This article is more than 8 years old

Quality assessment through the looking glass

Following HEFCE publishing its next steps for quality assessment, Gordon McKenzie looks at how far the new system aligns with the Government's priorities for quality and regulation in HE.
This article is more than 8 years old

Gordon McKenzie is Chief Executive of GuildHE and a former civil servant at BIS.

At times, reading HEFCE’s Revised operating model for quality assessment has felt like going through the looking glass. Like Alice, I daresay I haven’t had enough practice at believing impossible things, but the week after we hear there will be an HE Bill, there is something slightly unsettling about the thought that the organisation determining the higher education quality assurance landscape to 2025 is about to be abolished.

So what are we to make of the new operating model? Is it an item on HEFCE’s bucket list, the administrative equivalent of skydiving into the Grand Canyon? Or is it the blueprint for a long-term approach to quality assurance under the Office for Students?

There are undoubtedly elements of the revised operating model that fit the future policy landscape described in the Green Paper, as well as the language it uses. Quality as an integral part of regulation; a risk-based system; the capacity to assure a baseline of quality for entry into the sector are all essential aspects of any imaginable future quality assurance regime under the Office for Students.

The focus on the student interest expressed in terms of assuring degree standards and their broad comparability plus the associated proposals to strengthen the external examiner system and the proposed reforms to degree classification algorithms all go to the heart of concerns raised by Jo Johnson in July last year.

The model is, of course, designed to encompass all providers but – that looking glass moment again – it can only cover alternative providers “in the future” because, as HEFCE remind us in a footnote, “The current regulatory framework for higher education in England provides statutory powers to HEFCE to assess the quality of education in those providers in receipt of HEFCE funding and those to whom HEFCE is considering providing funding. HEFCE has no regulatory power in relation to alternative providers seeking to enter the English system.” Despite that caveat, much of this document looks to have legs.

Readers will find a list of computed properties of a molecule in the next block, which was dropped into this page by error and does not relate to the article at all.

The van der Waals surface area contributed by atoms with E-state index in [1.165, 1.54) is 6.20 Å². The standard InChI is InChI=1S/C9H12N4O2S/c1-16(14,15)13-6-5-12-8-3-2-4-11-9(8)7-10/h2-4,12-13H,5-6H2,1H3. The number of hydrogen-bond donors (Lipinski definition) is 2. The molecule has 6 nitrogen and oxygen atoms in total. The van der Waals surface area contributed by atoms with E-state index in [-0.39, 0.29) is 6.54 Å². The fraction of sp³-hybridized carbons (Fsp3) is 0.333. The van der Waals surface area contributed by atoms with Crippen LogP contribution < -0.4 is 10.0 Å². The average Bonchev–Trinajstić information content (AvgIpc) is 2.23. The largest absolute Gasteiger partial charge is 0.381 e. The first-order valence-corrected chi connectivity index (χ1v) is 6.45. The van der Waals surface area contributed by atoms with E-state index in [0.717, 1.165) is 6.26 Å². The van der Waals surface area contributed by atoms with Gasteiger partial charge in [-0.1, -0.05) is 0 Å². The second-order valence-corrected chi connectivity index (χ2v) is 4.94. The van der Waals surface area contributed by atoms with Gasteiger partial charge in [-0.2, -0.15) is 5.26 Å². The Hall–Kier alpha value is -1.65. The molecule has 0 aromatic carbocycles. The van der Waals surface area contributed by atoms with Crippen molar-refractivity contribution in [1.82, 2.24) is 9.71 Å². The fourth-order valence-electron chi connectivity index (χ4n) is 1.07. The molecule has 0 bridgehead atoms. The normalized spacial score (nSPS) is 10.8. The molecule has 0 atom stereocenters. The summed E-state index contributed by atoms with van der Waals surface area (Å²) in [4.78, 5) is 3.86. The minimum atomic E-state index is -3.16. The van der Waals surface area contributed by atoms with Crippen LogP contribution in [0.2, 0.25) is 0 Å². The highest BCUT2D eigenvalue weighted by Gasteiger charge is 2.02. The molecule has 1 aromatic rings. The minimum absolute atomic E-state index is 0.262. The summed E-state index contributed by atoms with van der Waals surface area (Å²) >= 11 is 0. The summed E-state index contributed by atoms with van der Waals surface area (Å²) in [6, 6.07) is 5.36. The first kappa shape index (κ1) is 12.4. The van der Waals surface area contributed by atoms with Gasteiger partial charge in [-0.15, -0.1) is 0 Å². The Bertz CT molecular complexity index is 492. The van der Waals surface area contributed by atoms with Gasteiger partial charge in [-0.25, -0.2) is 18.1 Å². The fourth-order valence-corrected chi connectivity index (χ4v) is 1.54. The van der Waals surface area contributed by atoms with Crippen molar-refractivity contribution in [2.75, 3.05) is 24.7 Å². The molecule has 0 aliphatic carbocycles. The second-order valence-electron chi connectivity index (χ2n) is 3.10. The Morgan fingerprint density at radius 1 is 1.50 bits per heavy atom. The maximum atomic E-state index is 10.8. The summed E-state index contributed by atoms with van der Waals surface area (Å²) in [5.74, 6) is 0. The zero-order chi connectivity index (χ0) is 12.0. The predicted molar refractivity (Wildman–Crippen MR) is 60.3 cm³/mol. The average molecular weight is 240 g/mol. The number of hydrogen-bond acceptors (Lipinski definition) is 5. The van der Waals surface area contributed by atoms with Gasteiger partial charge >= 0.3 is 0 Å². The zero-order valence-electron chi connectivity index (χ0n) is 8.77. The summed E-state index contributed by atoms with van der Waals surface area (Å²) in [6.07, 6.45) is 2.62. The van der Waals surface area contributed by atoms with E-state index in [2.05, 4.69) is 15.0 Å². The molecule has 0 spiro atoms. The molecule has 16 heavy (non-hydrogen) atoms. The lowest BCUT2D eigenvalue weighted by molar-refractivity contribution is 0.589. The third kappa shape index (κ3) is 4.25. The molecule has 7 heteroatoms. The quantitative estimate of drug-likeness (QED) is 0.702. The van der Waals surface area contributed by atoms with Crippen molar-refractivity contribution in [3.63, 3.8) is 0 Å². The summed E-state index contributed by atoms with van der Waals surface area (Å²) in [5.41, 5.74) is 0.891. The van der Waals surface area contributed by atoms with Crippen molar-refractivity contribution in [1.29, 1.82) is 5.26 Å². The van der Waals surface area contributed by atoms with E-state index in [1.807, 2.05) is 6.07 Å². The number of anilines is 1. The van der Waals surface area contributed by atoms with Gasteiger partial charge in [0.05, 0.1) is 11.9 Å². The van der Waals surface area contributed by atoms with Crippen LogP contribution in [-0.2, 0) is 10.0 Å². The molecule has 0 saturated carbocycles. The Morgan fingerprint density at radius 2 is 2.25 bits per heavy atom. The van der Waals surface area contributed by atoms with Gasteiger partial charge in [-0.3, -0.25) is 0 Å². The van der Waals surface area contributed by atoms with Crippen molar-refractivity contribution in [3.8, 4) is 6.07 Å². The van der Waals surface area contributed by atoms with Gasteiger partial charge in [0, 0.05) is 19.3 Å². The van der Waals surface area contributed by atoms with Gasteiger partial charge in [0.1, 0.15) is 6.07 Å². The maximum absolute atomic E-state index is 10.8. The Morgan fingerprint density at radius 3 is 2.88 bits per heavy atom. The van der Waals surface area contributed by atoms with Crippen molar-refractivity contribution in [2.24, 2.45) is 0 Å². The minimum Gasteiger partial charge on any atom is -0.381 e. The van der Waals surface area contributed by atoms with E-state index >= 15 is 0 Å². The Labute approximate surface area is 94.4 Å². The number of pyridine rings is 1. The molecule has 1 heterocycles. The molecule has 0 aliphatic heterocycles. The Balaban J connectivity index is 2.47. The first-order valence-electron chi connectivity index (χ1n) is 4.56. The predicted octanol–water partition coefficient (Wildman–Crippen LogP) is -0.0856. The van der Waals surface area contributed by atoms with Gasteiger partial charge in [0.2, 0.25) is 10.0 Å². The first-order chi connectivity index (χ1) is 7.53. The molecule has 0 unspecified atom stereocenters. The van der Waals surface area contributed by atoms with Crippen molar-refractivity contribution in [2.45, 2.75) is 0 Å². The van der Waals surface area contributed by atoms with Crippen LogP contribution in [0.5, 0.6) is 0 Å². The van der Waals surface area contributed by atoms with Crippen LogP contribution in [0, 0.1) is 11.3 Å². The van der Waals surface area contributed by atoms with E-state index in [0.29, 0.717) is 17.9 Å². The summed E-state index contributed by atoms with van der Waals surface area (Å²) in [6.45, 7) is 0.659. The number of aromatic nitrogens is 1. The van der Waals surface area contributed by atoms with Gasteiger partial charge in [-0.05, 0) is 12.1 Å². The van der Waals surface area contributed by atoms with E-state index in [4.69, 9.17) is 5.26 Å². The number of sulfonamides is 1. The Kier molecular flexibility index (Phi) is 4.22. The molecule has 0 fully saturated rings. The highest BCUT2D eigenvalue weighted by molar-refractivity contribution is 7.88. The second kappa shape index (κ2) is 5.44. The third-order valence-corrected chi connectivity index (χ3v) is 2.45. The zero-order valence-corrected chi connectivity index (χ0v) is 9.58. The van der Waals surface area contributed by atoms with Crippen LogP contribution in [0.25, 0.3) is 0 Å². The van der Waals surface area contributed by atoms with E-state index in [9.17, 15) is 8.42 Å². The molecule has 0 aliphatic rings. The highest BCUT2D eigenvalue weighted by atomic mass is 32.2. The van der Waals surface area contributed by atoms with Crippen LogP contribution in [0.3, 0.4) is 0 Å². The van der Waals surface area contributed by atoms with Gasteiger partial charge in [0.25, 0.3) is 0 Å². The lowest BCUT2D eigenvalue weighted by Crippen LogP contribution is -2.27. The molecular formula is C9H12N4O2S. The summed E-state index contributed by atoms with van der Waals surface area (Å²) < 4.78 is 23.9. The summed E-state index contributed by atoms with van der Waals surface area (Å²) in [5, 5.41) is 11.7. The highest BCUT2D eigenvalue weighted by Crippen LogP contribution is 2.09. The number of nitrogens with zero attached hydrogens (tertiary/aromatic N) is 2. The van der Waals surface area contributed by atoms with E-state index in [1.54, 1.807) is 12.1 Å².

However, other aspects appear more problematic. For a start, and as Mark Leach has already commented, it is not obviously less burdensome and costly for the sector. Nor is it clear why you couldn’t have achieved a cheaper, less burdensome system without such wholesale change.

Take the extension of HEFCE’s five yearly assurance review (the HAR) to “check the evidence and processes used by the governing body to reach its annual statement on the continuous improvement of the student academic experience and academic output standards”. HEFCE say “It will be important to ensure on the one hand that the extended HAR is credible but on the other that it does not become a burden on a similar scale to the Higher Education Review.” Quite. Or you could just have asked QAA to propose ways to reduce the burden of Higher Education Review.

Secondly, HEFCE’s operating model does not make things simpler – and doing so is a major theme of the Green Paper and recent Ministerial speeches. When Jo Johnson spoke at the UUK conference last September, he mentioned the complexity of a PowerPoint slide illustrating the higher education landscape that he got in his day one briefing pack. HEFCE’s proposals for tendering multiple contracts would add more lines and boxes to that slide.

Would it matter if some of HEFCE’s proposals didn’t feature in, or even contradicted, the White Paper and an HE Bill? I’d argue that if this was the case, then the approach of BIS and HEFCE to transition to a new system becomes crucial.

If some aspect of the operating model really doesn’t fit, if a proposal clearly isn’t going to survive the creation of the Office for Students, then there should be compromise on both the substance and the timeline for introduction.

Perhaps the piloting could take a bit longer so that more lessons could be learned or learned more fully; perhaps the intended date of 2017/18 for full implementation of the operating model for quality assessment could slip. Whatever the Government’s final proposals are on quality assurance, HEFCE and BIS must handle the transition so as to minimise unnecessary disruption for institutions and students.

Textual signals in the Revised operating model are not encouraging: “In this context of wide-ranging policy development, careful consideration has been given to the appropriate timing for the next steps towards implementation of revised quality assessment arrangements. We have concluded that it is important to begin implementing the revised operating model now…”. This is prose worthy of a government consultation response, and translates as “yes we know all the good reasons why we shouldn’t but we’re still ploughing on regardless”. But if a central Budget announcement can be reversed within a week, I won’t give up hope just yet.

2 responses to “Quality assessment through the looking glass

  1. Nicely written Article, well I think glass is the only thing that makes a house and office look much beautiful, the art work and the different colors used make much attractive

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